Littered with curses


After all that mid-winter grumbling you might have assumed that the walking season would be well under way by now. But no. Dunno what I’ve been doing with my time but it doesn’t seem to have involved muttering ‘Ticket, map, water, purse’ under my breath while pulling on absurdly oversized waterproofs. But that’s set to change now that I have booked all the B&Bs and railway tickets for the next big trip. I. Cannot. Wait. Injustafewweeks the adventure begins.

The appetite was whetted (and wetted, as it happens) last weekend on a trip to Ireland. For all the years and years I lived there, I never visited Glendalough – never did much walking at all, in fact. The finger is pointed away from vague laziness and towards appalling public transport provision in Ireland, which renders large chunks of the country out of reach for the carless. But last weekend I was with Emily, and Emily has a car. So off we went. The forecast was bad – we’d both been woken in the night by the sound of rain, a first, said Emily, in the three years they’ve lived in that house – but we’d said we were walking and rules is rules.

Glorious, glorious spot: mossy lichens, ancient trees, waterfall and lakes; those early monks must have looked at that valley and thought that God had led them there. It’s a pull up to the top from the lakes, by which time we were well into the lowering cloud and heavy rain. Did you know it could rain inside a cloud? It came as a surprise to us, anyway.

But there was a fly in the ointment – two, really, and quite possibly not unrelated – large groups of boisterous Euroteens, and heavy sprinkles of orange peel beside the path and across the bog. On closer attention it was orange peel, tissues, sweet wrappers and plastic bottles. Now, usually it’s Emily giving out about stuff – politics, society, education policy, the church – about which she can build quite a head of steam. But this time she was uncharacteristically mute as I went on and on about littering. And on and on and on. Until it struck me that if you don’t do something to solve a problem then you probably forfeit complaining rights.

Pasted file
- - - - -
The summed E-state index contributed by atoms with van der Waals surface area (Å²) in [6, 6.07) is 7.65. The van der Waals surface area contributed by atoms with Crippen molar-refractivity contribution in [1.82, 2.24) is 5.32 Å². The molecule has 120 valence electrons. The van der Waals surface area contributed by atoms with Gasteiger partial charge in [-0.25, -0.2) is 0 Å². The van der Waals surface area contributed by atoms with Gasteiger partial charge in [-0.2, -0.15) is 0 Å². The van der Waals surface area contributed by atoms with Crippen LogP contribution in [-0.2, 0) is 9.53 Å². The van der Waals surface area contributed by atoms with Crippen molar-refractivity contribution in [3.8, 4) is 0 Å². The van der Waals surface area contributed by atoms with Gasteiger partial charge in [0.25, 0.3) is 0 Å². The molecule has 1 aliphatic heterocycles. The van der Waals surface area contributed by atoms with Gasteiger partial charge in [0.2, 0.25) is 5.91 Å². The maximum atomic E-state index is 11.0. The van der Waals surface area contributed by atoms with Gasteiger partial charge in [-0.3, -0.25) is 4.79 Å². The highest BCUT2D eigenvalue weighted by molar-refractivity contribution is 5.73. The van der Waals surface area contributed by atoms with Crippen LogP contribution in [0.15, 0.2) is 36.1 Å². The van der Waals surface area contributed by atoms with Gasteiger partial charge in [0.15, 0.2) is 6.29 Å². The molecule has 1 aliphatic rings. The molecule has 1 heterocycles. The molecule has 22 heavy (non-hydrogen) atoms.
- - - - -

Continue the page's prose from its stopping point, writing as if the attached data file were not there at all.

So, because the other world-famous beauty spots I’ve visited aren’t crapped on by their purported admirers, for the first time in my life I felt obliged to pick litter on a walk. It wasn’t such a penance; since I couldn’t look around because of the heavy-rain-in-the-cloud mashup – no heart-stopping views of the Glenealo Valley for us – I thought I might as well keep my eyes on the bog and collect rubbish as I went.

By the end I’d filled a carrier bag with crud and my own heart with self-righteousness. And yet, even after this wonderful walk, I was no nearer answering the question that formed the heart of my first blast at a blameless Emily: What the fuck is wrong with people?


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